Isdore Guvamombe

Last week Zimbabwe woke up to the story of the appointment of Simba Chikore as chief operating officer of Air Zimbabwe, our beloved national airline. I was hurt when I read Simba’s story and the comments thereof.

Having been born in the village in Guruve north of Zimbabwe and raised in a huge traditional family where everything was shared, I am worried about dearth of common national vision and a common narrative. Back in the village the four of us shared the same blanket, we shared one plate of food and picked meat in hierarchical order: the four of us herded cattle together and learnt to respect each other for our varied gifts and talents. At times the youngest had a better talent that the elder and vise-versa. One big lesson imparted on us by our granny and grandpa, was a shared vision, underpinned by a shared sense of belonging. We belonged! Even today we still belong.

This villager, later migrated to town for higher and tertiary education and his world changed. His world even changed to the worst when he became a journalist. A wordsmith!

Well, we all know that Air Zimbabwe has been battling with things, like any other company in the country and that the revival of the national airline is our collective responsibility. Actually, it remains a miracle how this airline is still operating given its cocktail of problems.

The majority of Zimbabweans who jumped into criticising Simba’s appointment, have no clue how an airline is run, let alone fly on Air Zimbabwe. They are rabid, critics. Period!

The only person who has been consistent travelling on Air Zimbabwe and paying bills in full, has been President Robert Mugabe. The rest of us, Government ministers included, are guilty of being spectators, who critisise Air Zimbabwe from the terraces. Most Zimbabweans fly other airlines, despite Air Zimbabwe’s outstanding safety record. This is the truth and the truth hurts.

Air Zimbabwe employees get excited each time they hear of President Mugabe’s trip because that month they are assured of their salaries on time. In fact, the more the President flies outside the country the better for Air Zimbabwe for he is the airline’s major paying client.

By flying Air Zimbabwe in our broad totality, we would have helped the airline clog its bank accounts with cash and it would have done wonders, but at the moment very few Zimbabweans fly Air Zimbabwe. Most Zimbabweans are a stupid lot, they spent their time ridiculing the appointment and linking it to Simba being the son-in-law of President Mugabe.

But for a villager like me, the question is what came first, Simba Chikore getting his qualification as a pilot or being the President’s son-in-law? What came first, Simba being a pilot or being the President’s son-in- law? Was Simba picked from a goat-skinning career in his village and thrown into the cockpit? Did Simba join Air Zimbabwe after marrying Bona? What came first comrades? Have we lost our marbles?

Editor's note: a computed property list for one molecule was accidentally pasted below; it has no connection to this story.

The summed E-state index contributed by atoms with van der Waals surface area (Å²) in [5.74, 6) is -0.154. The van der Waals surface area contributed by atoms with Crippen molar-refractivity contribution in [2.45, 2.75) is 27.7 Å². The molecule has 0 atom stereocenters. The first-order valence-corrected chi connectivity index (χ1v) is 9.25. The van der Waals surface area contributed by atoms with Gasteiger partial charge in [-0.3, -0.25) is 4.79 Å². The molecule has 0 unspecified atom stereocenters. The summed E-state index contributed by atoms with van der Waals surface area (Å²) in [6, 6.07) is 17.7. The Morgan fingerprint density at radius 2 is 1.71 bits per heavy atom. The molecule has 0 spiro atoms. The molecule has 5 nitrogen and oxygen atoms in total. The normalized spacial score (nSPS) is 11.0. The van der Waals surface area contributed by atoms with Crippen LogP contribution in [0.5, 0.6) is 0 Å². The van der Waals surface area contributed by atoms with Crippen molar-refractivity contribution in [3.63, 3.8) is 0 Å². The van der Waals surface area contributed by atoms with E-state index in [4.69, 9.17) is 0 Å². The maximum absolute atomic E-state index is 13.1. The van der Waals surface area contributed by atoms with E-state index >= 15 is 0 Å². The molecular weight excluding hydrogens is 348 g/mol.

Instead of giving the young man tips on how to improve the airline, we concentrate on trivia. We did not help the young man in any way. All we showed is rapid, rabid desire to quickly ridicule what we have no idea about. Fetid!

I personally would have a problem, if Simba was a mere goat-skinner back in the village who, upon marrying the President’s daughter Bona, was handpicked and thrust into the Air Zimbabwe cockpit. To this villager, the critical factor is how Simba is going to contribute to the revival of Air Zimbabwe and honestly, he cannot do it alone. Besides, Simba is not the Chief Executive of Air Zimbabwe, he is the chief operating officer. He has to implement policy.

This villager has not known Simba personally and do not wish to do so but the young man deserves to be supported and then criticised for his failures. But to criticise a person before he even starts the job is plain stupid and folly.

For the record, this villager has worked closely with Air Zimbabwe from a tourism perspective and his inside knowledge of the company is that it has a highly qualified human resources capital that Simba can tap on. Talk of Edmund Makona, talk of Chris Kwenda, the list is endless. So to me the focus, the shred vision is to help Simba see available opportunity while tapping on the expertise of the many experienced cadres at the national airline. But simply challenging Simba’s appointment is too far-fetched. Joking about it is even too stupid. But helping him and all at Air Zimbabwe turn the fortunes of the country is building Zimbabwe.

Today living in Harare as a villager who migrated from the back of beyond is really a horrible experience as you see values, being thrown out through the window every day. With the conventional media and the social media agog with trivia and colluding to dwell on nonsense, the big question is where are we going? Does this narrative get us anywhere? Does this discourse take us anywhere?  Do we still belong?